[Before anyone jumps to the wrong conclusion that I or Shiva promote terrorist vigilantism, please search here for posts, and there are many, on the legitimate rule of law in legitimate states. cf www.jihadwatch.org.]

You may turn to the review [just singing in the rain] and excerpts from Eugene Methvin, The Riot Makers, a classic look at the mind of those who followed the politics of confrontation to its limits.
***

The riots in Paris continued for the tenth straight night, and as usual there is much nonsense about racism, bigotry, social alienation brought about by the evils of the system, and cetera. It's not only tiresome, it's not convincing to any but the most idiotic of ideologues and fools, of whom there are many. But the situation changes, however gradually, when the fire comes home, as it's doing in France. The question is when will the majority of French and other Westerners accept the situation for what it objectively is: a mass movement to primitivise the Western world in accord with Left dhimmi Counter-Enlightenment neo-feudalism. In other words, the Left dhimmi fascist agenda of destroying progress, the concept of linear historical movement in favor of cyclical and primitive agricultural existence based on a pre-industrial economy and social structure is trying to destroy the Modern world in favor of a fascistic "Return to Nature." Media-smart Leftists and sophist philosophers of Left dhimmi fascism use the primitives as proxies to destroy the industrial and technological West in the hopes of destroying capitalism and its progress toward individuality and privacy. It's not different now from the 1960s politics of confrontation; but it is we, older and wiser, and on to the tricks of fascism who can turn this table around at long last and sling our future even further into progressive Modernism if only we will.

So, let us compare the futures of our possible worlds. First we can look at the vison presented by the Left dhimmi fascists, and from there we'll look at the future Korea presents. Regarding the politics of confrontation, we leave that to the reader to consider in the privacy of his/ her own mind.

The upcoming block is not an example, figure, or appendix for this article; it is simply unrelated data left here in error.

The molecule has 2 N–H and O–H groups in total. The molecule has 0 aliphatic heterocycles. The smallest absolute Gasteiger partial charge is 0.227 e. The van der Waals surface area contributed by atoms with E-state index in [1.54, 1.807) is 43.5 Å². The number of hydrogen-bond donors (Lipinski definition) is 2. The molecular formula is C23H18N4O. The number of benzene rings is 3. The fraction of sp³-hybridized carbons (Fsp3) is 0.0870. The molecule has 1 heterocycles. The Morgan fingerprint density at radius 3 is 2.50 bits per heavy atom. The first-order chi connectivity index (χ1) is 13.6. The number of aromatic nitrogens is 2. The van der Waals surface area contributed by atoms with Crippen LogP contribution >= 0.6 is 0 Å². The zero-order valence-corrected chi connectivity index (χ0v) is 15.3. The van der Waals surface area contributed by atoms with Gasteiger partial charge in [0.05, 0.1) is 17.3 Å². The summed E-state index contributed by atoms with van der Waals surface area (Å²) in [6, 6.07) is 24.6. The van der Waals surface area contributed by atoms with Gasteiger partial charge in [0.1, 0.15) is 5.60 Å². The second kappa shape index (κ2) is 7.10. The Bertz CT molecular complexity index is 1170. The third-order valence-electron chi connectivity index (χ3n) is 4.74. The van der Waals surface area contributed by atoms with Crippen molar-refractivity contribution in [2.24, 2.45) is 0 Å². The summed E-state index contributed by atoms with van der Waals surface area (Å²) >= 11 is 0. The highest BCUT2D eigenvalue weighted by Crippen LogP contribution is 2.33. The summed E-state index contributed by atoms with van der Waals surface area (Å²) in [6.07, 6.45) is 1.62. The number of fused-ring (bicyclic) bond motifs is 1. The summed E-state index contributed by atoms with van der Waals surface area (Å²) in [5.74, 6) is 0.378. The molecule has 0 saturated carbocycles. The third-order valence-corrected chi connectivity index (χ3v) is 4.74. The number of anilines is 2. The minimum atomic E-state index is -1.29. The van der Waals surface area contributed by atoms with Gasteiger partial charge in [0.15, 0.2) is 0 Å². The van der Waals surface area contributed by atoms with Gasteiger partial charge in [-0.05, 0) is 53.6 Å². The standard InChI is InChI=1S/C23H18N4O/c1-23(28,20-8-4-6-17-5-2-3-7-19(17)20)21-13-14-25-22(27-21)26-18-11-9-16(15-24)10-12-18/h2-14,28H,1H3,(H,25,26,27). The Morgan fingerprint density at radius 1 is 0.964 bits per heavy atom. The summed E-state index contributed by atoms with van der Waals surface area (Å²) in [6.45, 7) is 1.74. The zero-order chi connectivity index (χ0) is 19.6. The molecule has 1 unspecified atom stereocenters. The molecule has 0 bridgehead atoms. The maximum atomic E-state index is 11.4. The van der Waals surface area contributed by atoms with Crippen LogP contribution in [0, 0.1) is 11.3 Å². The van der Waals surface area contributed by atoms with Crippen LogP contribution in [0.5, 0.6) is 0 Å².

***

Pirates may have also attacked UN ship

CTV.ca News Staff

A group of pirates that attacked a luxury cruise liner were likely responsible for seizing a UN vessel in June, a Kenyan official said Sunday.

The Seabourn Spirit was 160 kilometres off Somalia when two speedboats closed in on the vessel and opened fire with machine-guns and a rocket-propelled grenade.

[.....]

Rogers said the captain evaded the pirates by increasing speed and charging their two boats. The pirates then "scurried away," he said.

[....]

Andrew Mwangura, head of the Kenyan chapter of the Seafarers Assistance Program, told The Associated Press that the pirates are likely responsible for hijacking a UN-chartered vessel on June 27.

The crew was held hostage for 100 days, until the ship ran out of fuel. It was on a humanitarian mission to Somalia, carrying food aid.

Mwangura told AP the pirates likely belong to a group that operates along Somalia's 3,025 kilometre coastline.

[....]

The Somali coast is known to be infested with pirates, who are becoming more and more brazen.

According to the International Maritime Bureau (IMB), at least 23 hijackings and attempted seizures have been recorded off Somalia's coastline since mid-March.

Two days ago, the World Food Programme (WFP) warned that such activity had hampered delivery of relief supplies to more than 500,000 people in the region.

Due to its impact on tourism, the Seafarers' Assistance Programme (SAP) is planning to convene Monday to discuss this latest attack -- the first on a cruise ship off the Somalia coast.